Trixie Friganza
Actor
Trixie Friganza
Trixie Friganza, born Delia O’Callaghan, began her career as an operetta soubrette, working her way from the chorus to starring in musical comedies to having her own feature act on the vaudeville circuit. She transitioned to film in the early 1920s mostly playing small characters that were quirky and comedic and retired from the stage in 1940 due to health concerns.
Biography
Trixie Friganza's personal information overview.
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Movieland Mystery Photo - Los Angeles Times (blog)
Google News - over 5 years
And they proved to be a wonderful history lesson for me: Trixie Friganza … Jack Mulhall … Julian Eltinge … Pier Angeli. I had an agenda with these pictures, though I don't think anyone ever realized what I was up to. Most people saw the pictures as
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Past on Parade: Pasadena's vaudeville star - Pasadena Star-News
Google News - almost 6 years
Trixie Friganza seems to be performing in an Auto Club promotion. Born Delia O'Callaghan in Kansas, she had a long stage and vaudeville career in musical comedy. Trixie's later years were spent at Flintridge Sacred Heart Academy atop the Linda Vista
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A Century Later, She's Still Red Hot
NYTimes - over 7 years
HAS any pop star had as many nicknames as Sophie Tucker? In a career that spanned seven decades, Tucker was variously billed as ''The Empress of Songs,'' ''The Syncopated Cyclone'' and ''Our Lady Nicotine''; as ''Iron Lungs,'' ''Muscle Dancer'' and ''Vaudeville's Pet''; as ''The Ginger Girl,'' ''The Grizzly Bear Girl'' and ''The Girl Who Never
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NYTimes article
SCREEN GRAB; Web Is a New Stage for Vaudeville
NYTimes - over 16 years
SOME say vaudeville originated from drinking songs in France in the Valley of the Vire (Vau de Vire) and later became ''street voices'' (voix de ville). It was marinated in American barrooms and British music halls, and at its height in the 1920's, an estimated two million people a day watched it in perhaps 2,000 American theaters (topped, of
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NYTimes article
COVER STORY; It's Back From the Wings: Vaudeville, Good and Bad
NYTimes - over 19 years
HURTLING into the 21st century, Americans like to think that they have more entertainment choices than any people in human history. A world-dominating film industry churns out hundreds of motion pictures every year. Cable channels too numerous to count operate around the clock to satisfy every possible whim. So where's the singing-duck act? From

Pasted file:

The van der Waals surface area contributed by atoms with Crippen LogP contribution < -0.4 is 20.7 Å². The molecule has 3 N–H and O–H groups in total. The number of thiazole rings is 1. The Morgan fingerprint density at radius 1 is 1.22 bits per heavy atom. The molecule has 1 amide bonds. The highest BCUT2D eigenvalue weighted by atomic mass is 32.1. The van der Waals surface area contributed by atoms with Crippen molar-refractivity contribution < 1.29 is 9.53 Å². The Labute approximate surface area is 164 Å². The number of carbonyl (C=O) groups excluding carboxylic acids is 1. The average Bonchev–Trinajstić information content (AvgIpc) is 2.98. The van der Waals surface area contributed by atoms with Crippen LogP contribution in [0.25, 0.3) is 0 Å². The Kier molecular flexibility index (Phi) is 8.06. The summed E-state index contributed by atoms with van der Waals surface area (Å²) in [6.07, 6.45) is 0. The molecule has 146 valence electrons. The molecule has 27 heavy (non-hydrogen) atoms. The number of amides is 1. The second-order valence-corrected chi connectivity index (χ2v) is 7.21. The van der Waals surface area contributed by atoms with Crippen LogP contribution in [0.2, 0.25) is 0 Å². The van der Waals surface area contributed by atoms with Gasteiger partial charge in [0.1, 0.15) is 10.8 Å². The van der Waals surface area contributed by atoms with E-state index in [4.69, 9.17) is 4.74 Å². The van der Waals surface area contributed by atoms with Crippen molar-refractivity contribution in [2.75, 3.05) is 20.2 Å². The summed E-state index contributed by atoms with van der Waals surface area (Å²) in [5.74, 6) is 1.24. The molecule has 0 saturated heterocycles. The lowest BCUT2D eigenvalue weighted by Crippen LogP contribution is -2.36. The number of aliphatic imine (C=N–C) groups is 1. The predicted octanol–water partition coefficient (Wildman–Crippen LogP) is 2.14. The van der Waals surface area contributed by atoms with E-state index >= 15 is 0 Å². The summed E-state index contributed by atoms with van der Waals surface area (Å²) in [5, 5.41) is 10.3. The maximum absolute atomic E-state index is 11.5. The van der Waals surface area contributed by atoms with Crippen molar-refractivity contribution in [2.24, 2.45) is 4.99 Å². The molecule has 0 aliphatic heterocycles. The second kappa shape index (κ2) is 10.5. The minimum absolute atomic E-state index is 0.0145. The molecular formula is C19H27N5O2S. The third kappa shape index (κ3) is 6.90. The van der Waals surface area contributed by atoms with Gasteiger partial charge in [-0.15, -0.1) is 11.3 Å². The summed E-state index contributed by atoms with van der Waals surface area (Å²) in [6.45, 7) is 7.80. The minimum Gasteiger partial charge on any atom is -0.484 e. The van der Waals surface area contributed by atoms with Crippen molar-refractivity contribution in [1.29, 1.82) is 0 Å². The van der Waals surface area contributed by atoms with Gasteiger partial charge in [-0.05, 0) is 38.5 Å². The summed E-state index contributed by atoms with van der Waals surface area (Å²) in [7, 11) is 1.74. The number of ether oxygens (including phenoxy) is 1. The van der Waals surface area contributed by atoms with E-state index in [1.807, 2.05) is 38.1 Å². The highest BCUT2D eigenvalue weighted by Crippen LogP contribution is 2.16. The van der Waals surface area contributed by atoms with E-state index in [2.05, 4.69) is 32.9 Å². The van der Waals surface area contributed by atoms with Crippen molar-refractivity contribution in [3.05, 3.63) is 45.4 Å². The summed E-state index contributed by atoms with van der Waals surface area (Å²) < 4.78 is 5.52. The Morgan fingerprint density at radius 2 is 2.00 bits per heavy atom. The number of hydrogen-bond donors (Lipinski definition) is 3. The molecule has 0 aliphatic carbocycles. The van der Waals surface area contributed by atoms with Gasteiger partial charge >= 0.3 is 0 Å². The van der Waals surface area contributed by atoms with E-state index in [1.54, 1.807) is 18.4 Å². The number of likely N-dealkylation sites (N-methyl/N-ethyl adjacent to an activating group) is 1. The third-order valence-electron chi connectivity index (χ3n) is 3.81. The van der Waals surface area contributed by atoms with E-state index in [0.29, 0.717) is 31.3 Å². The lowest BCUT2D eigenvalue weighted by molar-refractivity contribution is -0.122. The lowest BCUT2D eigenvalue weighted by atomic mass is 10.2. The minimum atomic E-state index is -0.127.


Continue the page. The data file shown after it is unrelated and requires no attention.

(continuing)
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NYTimes article
PANEL WEIGHS DESIGNATING THEATER AS LANDMARK
NYTimes - over 29 years
LEAD: Broadway's Palace Theater, whose name was long synonymous with the best of vaudeville, may become New York City's newest landmark as the Landmarks Preservation Commission resumes voting on the past and future of the theater district. Broadway's Palace Theater, whose name was long synonymous with the best of vaudeville, may become New York
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NYTimes article
Long Islanders; A PIONEER PILOT CLEARS SOME CLOUDS
NYTimes - over 35 years
TO talk to Elinor Smith is to turn back the clock and visit a Long Island in the days of aviation's infancy. It is a Long Island of places like Hazelhurst Field, which became Curtiss Field and Roosevelt Field; of planes like the Farman Pusher, the Jenny and the Waco 9, of pilots in goggles and leather jackets, with names like Bert Acosta, Red
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Timeline
Learn about memorable moments in the evolution of Trixie Friganza
    LATE_ADULTHOOD
  • 1955
    Age 84
    Despite her popularity, theatrical achievements and astounding record of stage and cinematic productions, which rivaled male comic greats such as Buster Keaton and Charlie Chaplin, she died in relative obscurity in Flintridge at the age of 84 on February 27, 1955.
    More Details Hide Details She bequeathed all her possessions to the Academy and left a legacy to the American public. Trixie toured with many theatre companies in the coming years working her way from roles in the chorus to more prominently featured roles with speaking parts. Part of her success can be attributed to her constant willingness to step in and take over roles when others fell ill or could not appear. These instances provided her an opportunity to demonstrate her ability and ingenuity. She impressed agents, audiences and other actors alike with her stellar singing voice and ability to command audiences with her humorous interpretation of characters. She worked mainly with musical comedies, however, she did perform in a few dramatic productions, opting to return to comedic performance relatively soon thereafter. Below is a list in chronological order of the productions with which she was involved. Supplementary information (roles; theatre company; additional cast members; theatre technicians; directors; producers; personal statements or experiences), when available, is provided. (dates placed in italics are guesstimated based on the chronology of her performances, meaning the performance likely took place in that year but research did not provide a hard date to confirm this)